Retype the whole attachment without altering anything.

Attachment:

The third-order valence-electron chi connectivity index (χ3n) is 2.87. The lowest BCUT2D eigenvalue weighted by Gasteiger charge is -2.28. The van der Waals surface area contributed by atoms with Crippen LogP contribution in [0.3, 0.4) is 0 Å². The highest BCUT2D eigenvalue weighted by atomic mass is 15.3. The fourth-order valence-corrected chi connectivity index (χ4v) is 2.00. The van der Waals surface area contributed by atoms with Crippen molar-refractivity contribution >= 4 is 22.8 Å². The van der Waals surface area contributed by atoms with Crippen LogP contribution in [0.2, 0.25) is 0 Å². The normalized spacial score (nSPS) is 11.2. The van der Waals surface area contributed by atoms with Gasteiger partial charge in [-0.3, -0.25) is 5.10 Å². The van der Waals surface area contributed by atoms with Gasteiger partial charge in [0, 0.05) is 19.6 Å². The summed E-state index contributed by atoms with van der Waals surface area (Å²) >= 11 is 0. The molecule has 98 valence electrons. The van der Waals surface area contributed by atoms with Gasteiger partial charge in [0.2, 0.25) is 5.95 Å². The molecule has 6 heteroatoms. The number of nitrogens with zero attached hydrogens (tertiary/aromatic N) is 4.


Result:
The third-order valence-electron chi connectivity index (χ3n) is 2.87. The lowest BCUT2D eigenvalue weighted by Gasteiger charge is -2.28. The van der Waals surface area contributed by atoms with Crippen LogP contribution in [0.3, 0.4) is 0 Å². The highest BCUT2D eigenvalue weighted by atomic mass is 15.3. The fourth-order valence-corrected chi connectivity index (χ4v) is 2.00. The van der Waals surface area contributed by atoms with Crippen molar-refractivity contribution >= 4 is 22.8 Å². The van der Waals surface area contributed by atoms with Crippen LogP contribution in [0.2, 0.25) is 0 Å². The normalized spacial score (nSPS) is 11.2. The van der Waals surface area contributed by atoms with Gasteiger partial charge in [-0.3, -0.25) is 5.10 Å². The van der Waals surface area contributed by atoms with Gasteiger partial charge in [0, 0.05) is 19.6 Å². The summed E-state index contributed by atoms with van der Waals surface area (Å²) >= 11 is 0. The molecule has 98 valence electrons. The van der Waals surface area contributed by atoms with Gasteiger partial charge in [0.2, 0.25) is 5.95 Å². The molecule has 6 heteroatoms. The number of nitrogens with zero attached hydrogens (tertiary/aromatic N) is 4.